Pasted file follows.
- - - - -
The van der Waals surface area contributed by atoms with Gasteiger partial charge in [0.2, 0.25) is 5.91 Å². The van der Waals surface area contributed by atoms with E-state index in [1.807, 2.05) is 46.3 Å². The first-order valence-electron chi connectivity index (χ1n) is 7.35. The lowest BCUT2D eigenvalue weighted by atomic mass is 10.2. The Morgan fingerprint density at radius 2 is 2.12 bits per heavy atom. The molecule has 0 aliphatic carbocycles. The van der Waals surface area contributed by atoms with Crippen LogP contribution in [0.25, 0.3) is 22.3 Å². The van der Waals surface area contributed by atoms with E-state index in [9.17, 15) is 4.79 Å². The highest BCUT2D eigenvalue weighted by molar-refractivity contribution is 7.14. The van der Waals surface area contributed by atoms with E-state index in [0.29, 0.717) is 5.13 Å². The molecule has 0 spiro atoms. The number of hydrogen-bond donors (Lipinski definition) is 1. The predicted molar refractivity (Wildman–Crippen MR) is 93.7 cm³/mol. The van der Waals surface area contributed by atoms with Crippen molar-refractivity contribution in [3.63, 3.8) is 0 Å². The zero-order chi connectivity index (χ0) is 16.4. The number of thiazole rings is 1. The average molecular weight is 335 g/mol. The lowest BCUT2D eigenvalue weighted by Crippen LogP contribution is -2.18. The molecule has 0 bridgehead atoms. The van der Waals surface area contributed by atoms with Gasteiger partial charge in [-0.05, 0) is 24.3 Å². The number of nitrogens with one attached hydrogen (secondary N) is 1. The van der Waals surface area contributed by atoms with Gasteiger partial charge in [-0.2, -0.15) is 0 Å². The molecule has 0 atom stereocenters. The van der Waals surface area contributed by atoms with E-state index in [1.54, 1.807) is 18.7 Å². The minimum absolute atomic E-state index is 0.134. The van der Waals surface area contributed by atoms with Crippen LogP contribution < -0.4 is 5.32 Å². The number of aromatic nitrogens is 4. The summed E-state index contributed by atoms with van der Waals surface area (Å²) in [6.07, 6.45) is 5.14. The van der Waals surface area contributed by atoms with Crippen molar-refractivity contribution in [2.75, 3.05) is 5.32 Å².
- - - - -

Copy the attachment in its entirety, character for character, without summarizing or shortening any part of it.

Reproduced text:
The van der Waals surface area contributed by atoms with Gasteiger partial charge in [0.2, 0.25) is 5.91 Å². The van der Waals surface area contributed by atoms with E-state index in [1.807, 2.05) is 46.3 Å². The first-order valence-electron chi connectivity index (χ1n) is 7.35. The lowest BCUT2D eigenvalue weighted by atomic mass is 10.2. The Morgan fingerprint density at radius 2 is 2.12 bits per heavy atom. The molecule has 0 aliphatic carbocycles. The van der Waals surface area contributed by atoms with Crippen LogP contribution in [0.25, 0.3) is 22.3 Å². The van der Waals surface area contributed by atoms with E-state index in [9.17, 15) is 4.79 Å². The highest BCUT2D eigenvalue weighted by molar-refractivity contribution is 7.14. The van der Waals surface area contributed by atoms with E-state index in [0.29, 0.717) is 5.13 Å². The molecule has 0 spiro atoms. The number of hydrogen-bond donors (Lipinski definition) is 1. The predicted molar refractivity (Wildman–Crippen MR) is 93.7 cm³/mol. The van der Waals surface area contributed by atoms with Crippen molar-refractivity contribution in [3.63, 3.8) is 0 Å². The zero-order chi connectivity index (χ0) is 16.4. The number of thiazole rings is 1. The average molecular weight is 335 g/mol. The lowest BCUT2D eigenvalue weighted by Crippen LogP contribution is -2.18. The molecule has 0 bridgehead atoms. The van der Waals surface area contributed by atoms with Gasteiger partial charge in [-0.05, 0) is 24.3 Å². The number of nitrogens with one attached hydrogen (secondary N) is 1. The van der Waals surface area contributed by atoms with Gasteiger partial charge in [-0.2, -0.15) is 0 Å². The molecule has 0 atom stereocenters. The van der Waals surface area contributed by atoms with E-state index in [1.54, 1.807) is 18.7 Å². The minimum absolute atomic E-state index is 0.134. The van der Waals surface area contributed by atoms with Crippen LogP contribution < -0.4 is 5.32 Å². The number of aromatic nitrogens is 4. The summed E-state index contributed by atoms with van der Waals surface area (Å²) in [6.07, 6.45) is 5.14. The van der Waals surface area contributed by atoms with Crippen molar-refractivity contribution in [2.75, 3.05) is 5.32 Å².